I miss me some British words. I still pronounce "herb" with the "h" and "pasta" with a short "a" sound. I like "rubbish" too.

Kirbell said...

I, too, had a stint in the wonderful country of England -not London, though. Some of my favorite British words are nackered for tired and snog -making out. Not that I did it.

Camille said...

My favorite word that I wanted to teach our kids is flatulate. So much better than fart, right? Jared's sister babysat a little girl when we were first married, and that's what she'd say, excuse me I flatulated. So much cuter coming from a two year old. However my children love to laugh and giggle over those lovely potty words, so much to my dismay we say fart in this house.

gucci said...
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Heidi said...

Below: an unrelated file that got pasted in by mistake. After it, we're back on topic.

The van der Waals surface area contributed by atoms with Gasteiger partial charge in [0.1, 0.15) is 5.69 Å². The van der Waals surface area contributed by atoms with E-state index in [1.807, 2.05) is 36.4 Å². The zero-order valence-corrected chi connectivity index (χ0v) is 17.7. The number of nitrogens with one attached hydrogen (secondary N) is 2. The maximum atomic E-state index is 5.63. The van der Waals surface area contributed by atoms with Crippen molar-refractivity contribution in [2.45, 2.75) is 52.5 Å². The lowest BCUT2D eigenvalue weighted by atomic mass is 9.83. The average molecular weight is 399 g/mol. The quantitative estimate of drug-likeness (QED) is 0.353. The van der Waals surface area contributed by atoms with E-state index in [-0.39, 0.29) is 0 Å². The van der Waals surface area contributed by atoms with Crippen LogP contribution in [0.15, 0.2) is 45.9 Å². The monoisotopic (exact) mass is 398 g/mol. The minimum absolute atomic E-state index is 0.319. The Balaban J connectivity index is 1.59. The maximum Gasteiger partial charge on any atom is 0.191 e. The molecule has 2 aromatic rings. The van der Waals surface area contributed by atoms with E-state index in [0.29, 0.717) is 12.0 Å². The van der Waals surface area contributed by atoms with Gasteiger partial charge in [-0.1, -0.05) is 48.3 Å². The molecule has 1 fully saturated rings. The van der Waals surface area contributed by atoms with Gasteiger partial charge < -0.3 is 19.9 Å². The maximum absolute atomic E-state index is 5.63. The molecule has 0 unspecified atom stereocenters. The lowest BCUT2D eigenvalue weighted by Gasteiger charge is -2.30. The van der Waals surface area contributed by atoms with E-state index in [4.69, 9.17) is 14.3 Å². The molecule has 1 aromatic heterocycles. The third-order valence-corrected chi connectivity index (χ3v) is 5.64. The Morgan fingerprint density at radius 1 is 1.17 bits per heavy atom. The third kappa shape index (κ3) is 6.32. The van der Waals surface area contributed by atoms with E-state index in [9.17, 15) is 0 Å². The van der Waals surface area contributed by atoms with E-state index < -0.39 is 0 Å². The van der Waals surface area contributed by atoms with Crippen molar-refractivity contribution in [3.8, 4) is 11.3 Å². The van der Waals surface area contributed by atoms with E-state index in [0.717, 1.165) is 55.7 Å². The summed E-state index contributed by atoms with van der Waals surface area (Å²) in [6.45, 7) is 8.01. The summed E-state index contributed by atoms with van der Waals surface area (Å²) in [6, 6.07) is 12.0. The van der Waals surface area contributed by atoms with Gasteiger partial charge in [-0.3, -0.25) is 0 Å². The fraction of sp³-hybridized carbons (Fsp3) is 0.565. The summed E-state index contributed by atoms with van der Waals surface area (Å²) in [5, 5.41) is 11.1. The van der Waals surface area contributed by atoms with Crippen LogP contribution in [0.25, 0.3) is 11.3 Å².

Your London experience was slightly different from mine... ;) I know a lot of places NOT to go unless you wear a black name badge and are protected from your own foolishness by angels. I also know that it's illegal to leaflet in Hyde Park. And though I haven't been back to London for years, I could still get just about anywhere with a tube map.
Incidentally, I do speak British. And now I can speak Yorkshire. Which is so much more interesting than London.